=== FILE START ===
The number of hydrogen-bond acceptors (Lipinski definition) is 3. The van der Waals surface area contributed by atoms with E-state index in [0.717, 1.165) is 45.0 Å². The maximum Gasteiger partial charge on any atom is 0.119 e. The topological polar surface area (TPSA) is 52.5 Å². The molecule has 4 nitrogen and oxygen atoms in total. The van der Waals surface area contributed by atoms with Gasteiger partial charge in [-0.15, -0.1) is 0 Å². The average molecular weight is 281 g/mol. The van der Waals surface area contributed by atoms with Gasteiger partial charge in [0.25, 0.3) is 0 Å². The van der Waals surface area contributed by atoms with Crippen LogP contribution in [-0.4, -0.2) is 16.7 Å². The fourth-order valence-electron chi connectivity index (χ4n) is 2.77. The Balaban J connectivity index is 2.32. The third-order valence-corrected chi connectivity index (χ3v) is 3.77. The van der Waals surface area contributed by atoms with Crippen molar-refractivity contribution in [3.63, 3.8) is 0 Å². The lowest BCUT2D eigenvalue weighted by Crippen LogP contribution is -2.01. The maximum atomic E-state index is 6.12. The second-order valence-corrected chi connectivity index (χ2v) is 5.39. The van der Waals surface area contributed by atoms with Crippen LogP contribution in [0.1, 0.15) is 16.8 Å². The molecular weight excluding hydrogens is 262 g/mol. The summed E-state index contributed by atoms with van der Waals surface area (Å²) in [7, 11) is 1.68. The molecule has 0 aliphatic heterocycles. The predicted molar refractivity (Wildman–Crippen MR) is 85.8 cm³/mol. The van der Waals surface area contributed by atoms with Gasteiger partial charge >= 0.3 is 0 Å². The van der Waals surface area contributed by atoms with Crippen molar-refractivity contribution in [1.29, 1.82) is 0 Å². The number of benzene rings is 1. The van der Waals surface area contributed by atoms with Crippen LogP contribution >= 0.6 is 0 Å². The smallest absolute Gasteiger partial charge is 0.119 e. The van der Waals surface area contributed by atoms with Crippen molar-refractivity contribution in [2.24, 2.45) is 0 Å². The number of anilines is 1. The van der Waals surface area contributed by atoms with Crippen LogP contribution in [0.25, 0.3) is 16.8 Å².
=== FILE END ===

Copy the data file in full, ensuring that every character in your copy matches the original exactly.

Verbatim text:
The number of hydrogen-bond acceptors (Lipinski definition) is 3. The van der Waals surface area contributed by atoms with E-state index in [0.717, 1.165) is 45.0 Å². The maximum Gasteiger partial charge on any atom is 0.119 e. The topological polar surface area (TPSA) is 52.5 Å². The molecule has 4 nitrogen and oxygen atoms in total. The van der Waals surface area contributed by atoms with Gasteiger partial charge in [-0.15, -0.1) is 0 Å². The average molecular weight is 281 g/mol. The van der Waals surface area contributed by atoms with Gasteiger partial charge in [0.25, 0.3) is 0 Å². The van der Waals surface area contributed by atoms with Crippen LogP contribution in [-0.4, -0.2) is 16.7 Å². The fourth-order valence-electron chi connectivity index (χ4n) is 2.77. The Balaban J connectivity index is 2.32. The third-order valence-corrected chi connectivity index (χ3v) is 3.77. The van der Waals surface area contributed by atoms with Crippen molar-refractivity contribution in [3.63, 3.8) is 0 Å². The lowest BCUT2D eigenvalue weighted by Crippen LogP contribution is -2.01. The maximum atomic E-state index is 6.12. The second-order valence-corrected chi connectivity index (χ2v) is 5.39. The van der Waals surface area contributed by atoms with Crippen LogP contribution in [0.1, 0.15) is 16.8 Å². The molecular weight excluding hydrogens is 262 g/mol. The summed E-state index contributed by atoms with van der Waals surface area (Å²) in [7, 11) is 1.68. The molecule has 0 aliphatic heterocycles. The predicted molar refractivity (Wildman–Crippen MR) is 85.8 cm³/mol. The van der Waals surface area contributed by atoms with Gasteiger partial charge >= 0.3 is 0 Å². The van der Waals surface area contributed by atoms with Crippen molar-refractivity contribution in [1.29, 1.82) is 0 Å². The number of benzene rings is 1. The van der Waals surface area contributed by atoms with Crippen LogP contribution >= 0.6 is 0 Å². The smallest absolute Gasteiger partial charge is 0.119 e. The van der Waals surface area contributed by atoms with Crippen molar-refractivity contribution in [2.24, 2.45) is 0 Å². The number of anilines is 1. The van der Waals surface area contributed by atoms with Crippen LogP contribution in [0.25, 0.3) is 16.8 Å².